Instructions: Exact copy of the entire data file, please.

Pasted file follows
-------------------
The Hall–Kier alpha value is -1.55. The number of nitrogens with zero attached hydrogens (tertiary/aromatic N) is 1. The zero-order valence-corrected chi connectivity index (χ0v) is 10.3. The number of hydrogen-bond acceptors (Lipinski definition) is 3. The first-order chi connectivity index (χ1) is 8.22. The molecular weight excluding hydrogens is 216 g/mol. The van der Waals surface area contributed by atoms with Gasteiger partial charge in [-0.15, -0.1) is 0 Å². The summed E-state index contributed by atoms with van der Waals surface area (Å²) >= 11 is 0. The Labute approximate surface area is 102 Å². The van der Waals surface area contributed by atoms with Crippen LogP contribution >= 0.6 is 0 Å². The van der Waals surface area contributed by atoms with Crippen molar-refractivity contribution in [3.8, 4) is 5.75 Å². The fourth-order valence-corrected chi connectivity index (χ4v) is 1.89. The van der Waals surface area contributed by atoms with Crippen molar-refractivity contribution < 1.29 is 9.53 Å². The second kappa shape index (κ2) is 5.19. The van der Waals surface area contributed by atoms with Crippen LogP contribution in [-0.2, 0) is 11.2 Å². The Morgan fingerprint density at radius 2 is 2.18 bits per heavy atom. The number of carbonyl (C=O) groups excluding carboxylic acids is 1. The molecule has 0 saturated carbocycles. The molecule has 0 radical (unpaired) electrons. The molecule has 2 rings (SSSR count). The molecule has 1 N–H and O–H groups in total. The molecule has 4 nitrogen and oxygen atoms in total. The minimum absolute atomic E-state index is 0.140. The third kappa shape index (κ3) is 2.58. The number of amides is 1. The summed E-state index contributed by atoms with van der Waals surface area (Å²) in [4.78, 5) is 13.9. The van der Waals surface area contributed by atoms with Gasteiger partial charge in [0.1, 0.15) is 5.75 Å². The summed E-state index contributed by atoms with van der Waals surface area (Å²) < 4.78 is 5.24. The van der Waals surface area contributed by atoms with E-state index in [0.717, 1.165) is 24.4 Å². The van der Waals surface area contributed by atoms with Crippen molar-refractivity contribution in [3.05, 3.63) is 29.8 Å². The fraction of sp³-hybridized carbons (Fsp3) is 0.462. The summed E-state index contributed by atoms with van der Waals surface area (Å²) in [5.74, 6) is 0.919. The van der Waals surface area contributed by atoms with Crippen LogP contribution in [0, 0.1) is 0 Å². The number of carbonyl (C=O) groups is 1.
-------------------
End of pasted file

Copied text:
The Hall–Kier alpha value is -1.55. The number of nitrogens with zero attached hydrogens (tertiary/aromatic N) is 1. The zero-order valence-corrected chi connectivity index (χ0v) is 10.3. The number of hydrogen-bond acceptors (Lipinski definition) is 3. The first-order chi connectivity index (χ1) is 8.22. The molecular weight excluding hydrogens is 216 g/mol. The van der Waals surface area contributed by atoms with Gasteiger partial charge in [-0.15, -0.1) is 0 Å². The summed E-state index contributed by atoms with van der Waals surface area (Å²) >= 11 is 0. The Labute approximate surface area is 102 Å². The van der Waals surface area contributed by atoms with Crippen LogP contribution >= 0.6 is 0 Å². The van der Waals surface area contributed by atoms with Crippen molar-refractivity contribution in [3.8, 4) is 5.75 Å². The fourth-order valence-corrected chi connectivity index (χ4v) is 1.89. The van der Waals surface area contributed by atoms with Crippen molar-refractivity contribution < 1.29 is 9.53 Å². The second kappa shape index (κ2) is 5.19. The van der Waals surface area contributed by atoms with Crippen LogP contribution in [-0.2, 0) is 11.2 Å². The Morgan fingerprint density at radius 2 is 2.18 bits per heavy atom. The number of carbonyl (C=O) groups excluding carboxylic acids is 1. The molecule has 0 saturated carbocycles. The molecule has 0 radical (unpaired) electrons. The molecule has 2 rings (SSSR count). The molecule has 1 N–H and O–H groups in total. The molecule has 4 nitrogen and oxygen atoms in total. The minimum absolute atomic E-state index is 0.140. The third kappa shape index (κ3) is 2.58. The number of amides is 1. The summed E-state index contributed by atoms with van der Waals surface area (Å²) in [4.78, 5) is 13.9. The van der Waals surface area contributed by atoms with Gasteiger partial charge in [0.1, 0.15) is 5.75 Å². The summed E-state index contributed by atoms with van der Waals surface area (Å²) < 4.78 is 5.24. The van der Waals surface area contributed by atoms with E-state index in [0.717, 1.165) is 24.4 Å². The van der Waals surface area contributed by atoms with Crippen molar-refractivity contribution in [3.05, 3.63) is 29.8 Å². The fraction of sp³-hybridized carbons (Fsp3) is 0.462. The summed E-state index contributed by atoms with van der Waals surface area (Å²) in [5.74, 6) is 0.919. The van der Waals surface area contributed by atoms with Crippen LogP contribution in [0, 0.1) is 0 Å². The number of carbonyl (C=O) groups is 1.